• Jason Kreis removed left back Kenny Mansally, a converted attacker, in the 72nd in favor of Chris Wingert, who is a natural defender.
  • Kevin Stott’s decision to red card Cannon in the 76th minute was the right call. And it was probably the right decision for Cannon, too. You could say that Cannon erred by charging out of goal in attempting to claim DeMerit’s soft back pass, with Espindola bearing down. But what choice did he really have? And once the keeper was committed, he couldn’t give Espindola the easy goal, which would have put the game out of reach. This way, his team still had a chance, at least.
  • Kenny Miller got into his second game for Martin Rennie’s club. His open header from just outside the six-yard box with 10 minutes remaining is the very kind of ball he’ll need to bury with ruthless efficiency to have the impact officials at BC Place clearly believe he can.

World Cup’s only black coach says there should be more

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MOSCOW (AP) — The only black coach at this year’s World Cup says there is a need for more in soccer.

“In European countries, in major clubs, you see lots of African players. Now we need African coaches for our continent to go ahead,” Senegal’s Aliou Cisse said through a translator on Monday, a day ahead of his nation’s World Cup opener against Poland.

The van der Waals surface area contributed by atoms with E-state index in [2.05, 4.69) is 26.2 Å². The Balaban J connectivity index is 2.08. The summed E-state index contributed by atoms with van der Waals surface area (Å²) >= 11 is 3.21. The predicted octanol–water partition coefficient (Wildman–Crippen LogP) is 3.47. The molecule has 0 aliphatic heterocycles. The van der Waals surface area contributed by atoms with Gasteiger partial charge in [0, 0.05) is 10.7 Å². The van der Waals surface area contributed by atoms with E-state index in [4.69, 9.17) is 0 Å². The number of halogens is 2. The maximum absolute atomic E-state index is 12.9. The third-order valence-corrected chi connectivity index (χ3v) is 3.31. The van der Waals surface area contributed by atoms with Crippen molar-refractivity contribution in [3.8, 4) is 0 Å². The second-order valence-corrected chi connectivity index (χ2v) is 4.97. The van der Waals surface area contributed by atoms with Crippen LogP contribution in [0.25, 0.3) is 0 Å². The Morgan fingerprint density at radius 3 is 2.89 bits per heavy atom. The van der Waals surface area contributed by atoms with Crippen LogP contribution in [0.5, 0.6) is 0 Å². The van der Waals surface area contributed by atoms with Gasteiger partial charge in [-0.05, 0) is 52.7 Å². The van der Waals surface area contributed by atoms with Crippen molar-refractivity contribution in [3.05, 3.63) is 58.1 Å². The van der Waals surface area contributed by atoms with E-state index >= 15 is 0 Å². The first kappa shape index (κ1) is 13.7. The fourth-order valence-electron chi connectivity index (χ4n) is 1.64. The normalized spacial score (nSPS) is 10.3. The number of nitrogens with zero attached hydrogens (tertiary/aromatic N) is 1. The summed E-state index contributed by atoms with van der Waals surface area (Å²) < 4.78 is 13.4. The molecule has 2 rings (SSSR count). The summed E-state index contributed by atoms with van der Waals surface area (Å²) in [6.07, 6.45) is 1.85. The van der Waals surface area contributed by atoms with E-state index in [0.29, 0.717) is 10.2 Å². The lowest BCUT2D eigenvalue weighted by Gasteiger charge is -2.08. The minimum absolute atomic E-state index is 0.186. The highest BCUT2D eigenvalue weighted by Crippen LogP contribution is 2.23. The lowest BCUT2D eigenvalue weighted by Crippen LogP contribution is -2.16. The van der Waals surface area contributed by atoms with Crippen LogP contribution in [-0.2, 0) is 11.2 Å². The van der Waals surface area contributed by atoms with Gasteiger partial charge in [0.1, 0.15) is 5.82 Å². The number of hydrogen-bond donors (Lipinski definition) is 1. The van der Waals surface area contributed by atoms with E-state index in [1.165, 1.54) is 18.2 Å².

[ MORE: Where to watch Tuesday’s games, feat. Colombia and Egypt ]

The percentage of black players at this year’s tournament and with clubs in the world’s top leagues is far higher.

Cisse was captain of Senegal when it reached the 2002 quarterfinals in the nation’s only previous World Cup appearance.

“I am the only black coach in this World Cup. That is true,” Cisse said. “But really these are debates that disturb me. I think that football is a universal sport and that the color of your skin is of very little importance.”

[ MORE: Harry Kane “buzzing” after two goals | Southgate encouraged ]

FIFA did not immediately respond to a request for comment.

Cisse cited Florent Ibenge, the coach of Congo’s national team, as a sign of progress.

“I think we have a new generation that is working, that is doing its utmost, and beyond being good players with a past of professional footballers,” Cisse said. “We are very good in our tactics, and we have the right to be part of the top international coaches.”

Africa’s best performance at the World Cup has been to reach the quarterfinals, accomplished by Cameroon in 1990, Senegal in 2002 and Ghana in 2010.

[ MORE: Latest 2018 World Cup news ] 

“I have the certainty that one day an African team, an African country, will win the World Cup,” Cisse said. “It’s a bit more complicated in our countries. We have realities that are not there in other continents, but I think that the African continent is full of qualities. We are on the way, and I’m sure that Senegal, Nigeria or other African countries will be able win, just like Brazil, Germany or other European countries.”

A lack of minority managers also has been documented at the club level. The Sports People’s Think Tank said in November there were just three minority managers among the 92 English professional clubs as of Sept. 1.

World Cup: Saudi team safe after plane caught fire mid-flight